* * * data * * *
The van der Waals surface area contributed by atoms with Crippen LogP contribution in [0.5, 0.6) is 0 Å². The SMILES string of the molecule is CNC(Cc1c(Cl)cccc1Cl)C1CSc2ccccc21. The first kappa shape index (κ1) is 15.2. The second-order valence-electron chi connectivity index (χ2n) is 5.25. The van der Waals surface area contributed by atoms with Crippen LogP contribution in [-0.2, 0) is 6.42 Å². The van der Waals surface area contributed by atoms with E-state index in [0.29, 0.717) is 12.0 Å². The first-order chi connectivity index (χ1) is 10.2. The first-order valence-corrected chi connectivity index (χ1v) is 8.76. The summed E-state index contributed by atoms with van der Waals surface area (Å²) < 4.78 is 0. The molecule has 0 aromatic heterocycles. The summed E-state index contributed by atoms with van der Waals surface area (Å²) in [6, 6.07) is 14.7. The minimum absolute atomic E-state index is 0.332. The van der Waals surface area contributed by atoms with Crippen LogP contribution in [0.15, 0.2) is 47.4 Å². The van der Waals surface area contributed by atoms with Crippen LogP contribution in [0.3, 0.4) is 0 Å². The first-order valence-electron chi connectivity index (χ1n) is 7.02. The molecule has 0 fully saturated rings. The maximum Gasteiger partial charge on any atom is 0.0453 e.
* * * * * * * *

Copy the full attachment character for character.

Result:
The van der Waals surface area contributed by atoms with Crippen LogP contribution in [0.5, 0.6) is 0 Å². The SMILES string of the molecule is CNC(Cc1c(Cl)cccc1Cl)C1CSc2ccccc21. The first kappa shape index (κ1) is 15.2. The second-order valence-electron chi connectivity index (χ2n) is 5.25. The van der Waals surface area contributed by atoms with Crippen LogP contribution in [-0.2, 0) is 6.42 Å². The van der Waals surface area contributed by atoms with E-state index in [0.29, 0.717) is 12.0 Å². The first-order chi connectivity index (χ1) is 10.2. The first-order valence-corrected chi connectivity index (χ1v) is 8.76. The summed E-state index contributed by atoms with van der Waals surface area (Å²) < 4.78 is 0. The molecule has 0 aromatic heterocycles. The summed E-state index contributed by atoms with van der Waals surface area (Å²) in [6, 6.07) is 14.7. The minimum absolute atomic E-state index is 0.332. The van der Waals surface area contributed by atoms with Crippen LogP contribution in [0.15, 0.2) is 47.4 Å². The van der Waals surface area contributed by atoms with Crippen LogP contribution in [0.3, 0.4) is 0 Å². The first-order valence-electron chi connectivity index (χ1n) is 7.02. The molecule has 0 fully saturated rings. The maximum Gasteiger partial charge on any atom is 0.0453 e.